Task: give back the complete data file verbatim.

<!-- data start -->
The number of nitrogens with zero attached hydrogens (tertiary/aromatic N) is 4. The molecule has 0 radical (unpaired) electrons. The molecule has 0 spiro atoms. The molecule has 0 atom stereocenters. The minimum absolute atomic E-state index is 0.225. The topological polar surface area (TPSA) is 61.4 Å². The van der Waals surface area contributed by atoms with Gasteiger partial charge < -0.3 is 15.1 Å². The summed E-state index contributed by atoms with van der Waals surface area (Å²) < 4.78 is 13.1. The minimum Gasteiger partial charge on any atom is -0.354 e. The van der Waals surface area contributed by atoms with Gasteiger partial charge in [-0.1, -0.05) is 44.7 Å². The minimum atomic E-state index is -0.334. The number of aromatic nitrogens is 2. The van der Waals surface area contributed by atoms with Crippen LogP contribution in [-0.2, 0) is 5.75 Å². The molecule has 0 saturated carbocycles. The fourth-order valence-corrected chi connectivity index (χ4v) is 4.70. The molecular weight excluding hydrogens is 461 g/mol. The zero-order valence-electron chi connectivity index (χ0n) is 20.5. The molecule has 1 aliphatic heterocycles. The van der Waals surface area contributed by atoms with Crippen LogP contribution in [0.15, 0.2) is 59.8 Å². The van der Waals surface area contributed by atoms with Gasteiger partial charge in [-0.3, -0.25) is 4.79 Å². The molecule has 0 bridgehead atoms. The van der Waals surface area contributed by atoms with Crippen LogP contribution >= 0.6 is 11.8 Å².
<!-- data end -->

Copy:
The number of nitrogens with zero attached hydrogens (tertiary/aromatic N) is 4. The molecule has 0 radical (unpaired) electrons. The molecule has 0 spiro atoms. The molecule has 0 atom stereocenters. The minimum absolute atomic E-state index is 0.225. The topological polar surface area (TPSA) is 61.4 Å². The van der Waals surface area contributed by atoms with Gasteiger partial charge < -0.3 is 15.1 Å². The summed E-state index contributed by atoms with van der Waals surface area (Å²) < 4.78 is 13.1. The minimum Gasteiger partial charge on any atom is -0.354 e. The van der Waals surface area contributed by atoms with Gasteiger partial charge in [-0.1, -0.05) is 44.7 Å². The minimum atomic E-state index is -0.334. The number of aromatic nitrogens is 2. The van der Waals surface area contributed by atoms with Crippen LogP contribution in [-0.2, 0) is 5.75 Å². The molecule has 0 saturated carbocycles. The fourth-order valence-corrected chi connectivity index (χ4v) is 4.70. The molecular weight excluding hydrogens is 461 g/mol. The zero-order valence-electron chi connectivity index (χ0n) is 20.5. The molecule has 1 aliphatic heterocycles. The van der Waals surface area contributed by atoms with Crippen LogP contribution in [0.15, 0.2) is 59.8 Å². The van der Waals surface area contributed by atoms with Gasteiger partial charge in [-0.3, -0.25) is 4.79 Å². The molecule has 0 bridgehead atoms. The van der Waals surface area contributed by atoms with Crippen LogP contribution >= 0.6 is 11.8 Å².